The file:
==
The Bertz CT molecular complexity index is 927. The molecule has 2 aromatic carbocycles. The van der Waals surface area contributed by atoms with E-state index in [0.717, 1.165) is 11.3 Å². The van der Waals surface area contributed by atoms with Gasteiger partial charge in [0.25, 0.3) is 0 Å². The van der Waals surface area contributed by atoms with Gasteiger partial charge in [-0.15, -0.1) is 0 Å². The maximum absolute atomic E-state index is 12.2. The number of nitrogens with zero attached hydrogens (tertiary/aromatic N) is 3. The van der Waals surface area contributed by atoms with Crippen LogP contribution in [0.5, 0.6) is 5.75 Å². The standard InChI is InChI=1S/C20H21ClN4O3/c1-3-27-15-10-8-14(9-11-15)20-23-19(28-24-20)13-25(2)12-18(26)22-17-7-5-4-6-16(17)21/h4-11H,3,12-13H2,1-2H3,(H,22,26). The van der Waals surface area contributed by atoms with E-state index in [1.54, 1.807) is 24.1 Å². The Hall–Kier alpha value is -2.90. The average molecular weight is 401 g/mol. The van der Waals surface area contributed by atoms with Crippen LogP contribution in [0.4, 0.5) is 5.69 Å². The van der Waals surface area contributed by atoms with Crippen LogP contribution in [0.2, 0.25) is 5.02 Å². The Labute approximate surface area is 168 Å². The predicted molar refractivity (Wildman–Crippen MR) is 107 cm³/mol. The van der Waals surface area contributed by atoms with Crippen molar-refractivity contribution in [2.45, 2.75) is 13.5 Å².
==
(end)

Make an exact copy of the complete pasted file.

The Bertz CT molecular complexity index is 927. The molecule has 2 aromatic carbocycles. The van der Waals surface area contributed by atoms with E-state index in [0.717, 1.165) is 11.3 Å². The van der Waals surface area contributed by atoms with Gasteiger partial charge in [0.25, 0.3) is 0 Å². The van der Waals surface area contributed by atoms with Gasteiger partial charge in [-0.15, -0.1) is 0 Å². The maximum absolute atomic E-state index is 12.2. The number of nitrogens with zero attached hydrogens (tertiary/aromatic N) is 3. The van der Waals surface area contributed by atoms with Crippen LogP contribution in [0.5, 0.6) is 5.75 Å². The standard InChI is InChI=1S/C20H21ClN4O3/c1-3-27-15-10-8-14(9-11-15)20-23-19(28-24-20)13-25(2)12-18(26)22-17-7-5-4-6-16(17)21/h4-11H,3,12-13H2,1-2H3,(H,22,26). The van der Waals surface area contributed by atoms with E-state index in [1.54, 1.807) is 24.1 Å². The Hall–Kier alpha value is -2.90. The average molecular weight is 401 g/mol. The van der Waals surface area contributed by atoms with Crippen LogP contribution in [0.4, 0.5) is 5.69 Å². The van der Waals surface area contributed by atoms with Crippen LogP contribution in [0.2, 0.25) is 5.02 Å². The Labute approximate surface area is 168 Å². The predicted molar refractivity (Wildman–Crippen MR) is 107 cm³/mol. The van der Waals surface area contributed by atoms with Crippen molar-refractivity contribution in [2.45, 2.75) is 13.5 Å².